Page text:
Lumen – Light. Gentium – Nations, Peoples.
Prophesying, Isaiah said to God’s people, “Arise, shine; for your light has come, and the glory of the Lord has risen upon you. For behold, darkness shall cover the earth and thick darkness the peoples; but the Lord will arise upon you, and his glory will be seen upon you. And nations shall come to your light, and kings to the brightness of your rising.” Is 60: 1-6. Light was a favorite image of this poetic prophet. Again and again he let the people know that as God’s chosen, they were as a light for the nations. Speaking of the Suffering Servant, Isaiah said, “I will make you the light of the nations (the Lumen Gentium), so that my salvation may reach to the ends of the earth.” Is 49:6.
We hold Christ Jesus to be the ultimate fulfillment of that prophecy, the true Lumen Gentium. The star of Bethlehem, the light symbolizing who was just born, leads the three wise men, symbols of all cultures and races, into the presence of the Holy Family. When Mary and Joseph take Jesus to the temple to be circumcised, Simeon prophesies, “Now, Master, you can let your servant go in peace, just as you promised. Because my eyes have seen the salvation which you have prepared for all nations to see: a light of revelation to the Gentiles, and the glory of your people Israel.” Lk 2:29-32.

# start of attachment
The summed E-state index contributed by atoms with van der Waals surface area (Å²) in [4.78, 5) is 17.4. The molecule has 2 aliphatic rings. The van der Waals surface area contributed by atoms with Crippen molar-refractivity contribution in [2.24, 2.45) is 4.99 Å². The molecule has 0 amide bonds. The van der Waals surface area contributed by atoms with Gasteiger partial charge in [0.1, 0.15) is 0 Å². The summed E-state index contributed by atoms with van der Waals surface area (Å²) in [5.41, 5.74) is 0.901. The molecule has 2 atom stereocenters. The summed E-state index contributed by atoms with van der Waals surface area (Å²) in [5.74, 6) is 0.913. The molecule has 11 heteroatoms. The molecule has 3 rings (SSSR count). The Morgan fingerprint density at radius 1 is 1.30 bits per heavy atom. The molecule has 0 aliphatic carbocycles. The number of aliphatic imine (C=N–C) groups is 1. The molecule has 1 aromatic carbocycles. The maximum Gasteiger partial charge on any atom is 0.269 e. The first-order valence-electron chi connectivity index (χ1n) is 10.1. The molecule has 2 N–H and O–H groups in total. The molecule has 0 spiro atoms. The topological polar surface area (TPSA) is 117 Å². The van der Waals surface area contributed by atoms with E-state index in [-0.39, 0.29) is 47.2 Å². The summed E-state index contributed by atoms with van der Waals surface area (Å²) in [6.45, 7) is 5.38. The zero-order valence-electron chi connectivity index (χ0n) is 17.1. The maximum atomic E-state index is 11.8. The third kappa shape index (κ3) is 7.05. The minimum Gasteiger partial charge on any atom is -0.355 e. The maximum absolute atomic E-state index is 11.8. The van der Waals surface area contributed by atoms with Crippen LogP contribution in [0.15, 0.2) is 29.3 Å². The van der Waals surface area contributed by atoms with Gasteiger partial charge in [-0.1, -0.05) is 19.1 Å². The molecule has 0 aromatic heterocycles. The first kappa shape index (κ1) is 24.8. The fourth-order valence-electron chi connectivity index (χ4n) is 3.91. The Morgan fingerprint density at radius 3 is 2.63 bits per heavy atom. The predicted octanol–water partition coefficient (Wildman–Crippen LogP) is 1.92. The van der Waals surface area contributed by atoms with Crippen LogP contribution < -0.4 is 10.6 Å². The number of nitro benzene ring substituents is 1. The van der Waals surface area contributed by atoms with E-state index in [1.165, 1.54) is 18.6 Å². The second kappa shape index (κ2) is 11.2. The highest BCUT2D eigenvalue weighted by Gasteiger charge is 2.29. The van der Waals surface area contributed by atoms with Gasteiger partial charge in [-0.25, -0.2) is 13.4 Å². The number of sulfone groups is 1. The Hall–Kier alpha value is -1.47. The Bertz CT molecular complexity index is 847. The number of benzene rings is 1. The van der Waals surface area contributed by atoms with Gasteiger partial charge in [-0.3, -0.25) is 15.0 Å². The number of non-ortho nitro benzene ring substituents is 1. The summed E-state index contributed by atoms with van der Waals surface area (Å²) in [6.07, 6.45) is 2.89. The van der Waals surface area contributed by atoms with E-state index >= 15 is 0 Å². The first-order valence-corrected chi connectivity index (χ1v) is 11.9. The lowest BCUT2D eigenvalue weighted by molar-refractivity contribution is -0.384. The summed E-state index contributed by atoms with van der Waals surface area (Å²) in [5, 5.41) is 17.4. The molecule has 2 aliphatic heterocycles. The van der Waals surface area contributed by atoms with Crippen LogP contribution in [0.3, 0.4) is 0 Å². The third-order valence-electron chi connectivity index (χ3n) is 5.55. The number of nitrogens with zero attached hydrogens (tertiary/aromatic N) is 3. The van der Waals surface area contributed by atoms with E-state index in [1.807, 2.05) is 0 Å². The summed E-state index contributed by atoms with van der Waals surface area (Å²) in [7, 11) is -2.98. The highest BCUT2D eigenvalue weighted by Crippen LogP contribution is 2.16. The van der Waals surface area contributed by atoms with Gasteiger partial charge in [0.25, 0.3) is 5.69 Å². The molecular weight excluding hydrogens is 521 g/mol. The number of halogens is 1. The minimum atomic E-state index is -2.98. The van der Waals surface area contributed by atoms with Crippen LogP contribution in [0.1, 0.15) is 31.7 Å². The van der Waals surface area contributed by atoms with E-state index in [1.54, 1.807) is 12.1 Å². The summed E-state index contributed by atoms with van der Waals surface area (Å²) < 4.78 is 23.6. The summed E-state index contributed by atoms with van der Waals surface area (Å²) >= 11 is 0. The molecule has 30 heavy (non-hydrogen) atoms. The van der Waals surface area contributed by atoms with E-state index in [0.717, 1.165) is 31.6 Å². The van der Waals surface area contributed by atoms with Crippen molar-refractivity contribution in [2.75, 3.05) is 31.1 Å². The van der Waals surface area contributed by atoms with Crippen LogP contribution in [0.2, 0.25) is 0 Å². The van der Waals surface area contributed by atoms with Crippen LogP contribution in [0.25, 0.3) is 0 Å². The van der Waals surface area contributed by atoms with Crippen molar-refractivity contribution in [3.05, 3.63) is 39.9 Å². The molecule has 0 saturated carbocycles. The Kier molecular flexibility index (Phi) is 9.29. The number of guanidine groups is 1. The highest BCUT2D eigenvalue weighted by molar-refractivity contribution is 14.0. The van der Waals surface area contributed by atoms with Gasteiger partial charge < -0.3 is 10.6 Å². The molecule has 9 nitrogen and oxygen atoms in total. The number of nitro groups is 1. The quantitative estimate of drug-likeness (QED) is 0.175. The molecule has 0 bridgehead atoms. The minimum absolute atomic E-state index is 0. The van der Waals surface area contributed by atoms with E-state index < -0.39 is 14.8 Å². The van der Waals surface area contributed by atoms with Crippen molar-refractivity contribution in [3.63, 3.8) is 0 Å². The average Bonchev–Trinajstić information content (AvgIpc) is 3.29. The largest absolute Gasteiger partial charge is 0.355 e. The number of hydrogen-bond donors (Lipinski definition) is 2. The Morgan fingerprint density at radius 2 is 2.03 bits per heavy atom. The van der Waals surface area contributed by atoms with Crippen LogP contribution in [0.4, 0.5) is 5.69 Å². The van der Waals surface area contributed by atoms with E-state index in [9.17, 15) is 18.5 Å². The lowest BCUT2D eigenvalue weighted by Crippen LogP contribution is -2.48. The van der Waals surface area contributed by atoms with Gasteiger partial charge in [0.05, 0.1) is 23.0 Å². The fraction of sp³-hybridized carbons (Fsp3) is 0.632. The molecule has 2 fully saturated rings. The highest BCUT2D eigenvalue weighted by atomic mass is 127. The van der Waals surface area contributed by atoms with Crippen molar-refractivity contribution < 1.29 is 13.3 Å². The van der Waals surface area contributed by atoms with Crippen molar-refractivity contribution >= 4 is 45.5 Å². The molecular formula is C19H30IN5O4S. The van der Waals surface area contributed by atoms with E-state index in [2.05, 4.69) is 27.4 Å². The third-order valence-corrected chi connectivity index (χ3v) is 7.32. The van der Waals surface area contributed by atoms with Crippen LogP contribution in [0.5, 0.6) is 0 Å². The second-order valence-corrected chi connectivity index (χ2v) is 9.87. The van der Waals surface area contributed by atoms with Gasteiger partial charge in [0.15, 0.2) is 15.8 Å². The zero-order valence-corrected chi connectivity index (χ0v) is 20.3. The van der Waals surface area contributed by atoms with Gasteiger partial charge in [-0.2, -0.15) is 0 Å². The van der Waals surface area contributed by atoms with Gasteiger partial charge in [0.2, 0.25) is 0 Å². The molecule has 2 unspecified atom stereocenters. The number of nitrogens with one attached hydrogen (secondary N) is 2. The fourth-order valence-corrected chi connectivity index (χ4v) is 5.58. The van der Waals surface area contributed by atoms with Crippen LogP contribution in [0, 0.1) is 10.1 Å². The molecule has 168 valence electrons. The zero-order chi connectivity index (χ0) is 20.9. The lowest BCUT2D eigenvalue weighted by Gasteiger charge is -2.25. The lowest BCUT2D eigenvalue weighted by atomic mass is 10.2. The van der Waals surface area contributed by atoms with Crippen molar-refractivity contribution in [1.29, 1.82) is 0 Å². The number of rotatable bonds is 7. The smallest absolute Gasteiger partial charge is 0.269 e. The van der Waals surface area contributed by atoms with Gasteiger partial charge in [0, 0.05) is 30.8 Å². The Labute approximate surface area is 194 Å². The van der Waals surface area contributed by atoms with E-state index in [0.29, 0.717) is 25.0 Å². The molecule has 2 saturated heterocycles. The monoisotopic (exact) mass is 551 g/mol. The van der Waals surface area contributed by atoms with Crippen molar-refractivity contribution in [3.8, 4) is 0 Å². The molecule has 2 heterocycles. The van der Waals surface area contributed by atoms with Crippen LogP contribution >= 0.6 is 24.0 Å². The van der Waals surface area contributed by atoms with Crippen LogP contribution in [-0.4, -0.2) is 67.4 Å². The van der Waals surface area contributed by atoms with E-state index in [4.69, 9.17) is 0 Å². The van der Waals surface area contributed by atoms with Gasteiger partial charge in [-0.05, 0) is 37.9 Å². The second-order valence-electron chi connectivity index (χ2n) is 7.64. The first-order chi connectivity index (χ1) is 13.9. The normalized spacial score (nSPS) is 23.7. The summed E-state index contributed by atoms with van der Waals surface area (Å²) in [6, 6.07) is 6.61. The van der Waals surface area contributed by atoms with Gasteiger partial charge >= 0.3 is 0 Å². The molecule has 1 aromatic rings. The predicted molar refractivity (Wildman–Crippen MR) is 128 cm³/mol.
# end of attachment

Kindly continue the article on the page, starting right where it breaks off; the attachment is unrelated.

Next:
Again and again the Gospels use light imagery as embodying God’s message, as personifying Jesus. John’s Gospel right away says, “In the beginning was the Word…. Not one thing had its being but through him. All that came to be had life in him and that life was the light of men, a light that shines in the dark, a light that darkness could not overcome.” Jn 1:1-4. Then John outright says it, “The Word was the true light, that enlightens every man.” Jn 1:9. And later in his Gospel Jesus is quoted as saying, “I am the light of the world; anyone who follows me will not be walking in darkness, but will have the light of life.” Jn 8:12.
Jesus, the Lumen Gentium, the Light of the Peoples, the Light of the Nations, the Light of the World, fulfilling Isaiah and Simeon, says of himself, “I come to cast fire upon earth, I will it be kindled.” Lk 12:49. The Lord’s fire enlightens. It consumes darkness; the darkness of fear and unknowing, the darkness of being lost and floundering, the darkness of being alone and without hope. That fire, ignited by Jesus, enlightens hearts to burn with an ardor of love that matches his own. And Jesus speaks of that fire, which he has kindled, in this way, “No one lights a lamp and puts it in some hidden place or under a bushel, but on the lamp stand, so people may see the light when they come in… So let your light shine.” Mt 5:14.
Saint John’s Preparatory School, under the leadership of its president, Father Mark Thamert, OSB ’69, established the Lumen Gentium award in 1997. It is awarded to a person who reaches across cultures, who significantly impacts the spreading of the light of knowledge, the light of harmony, the light of hope, the light to which all peoples, all nations will be gathered.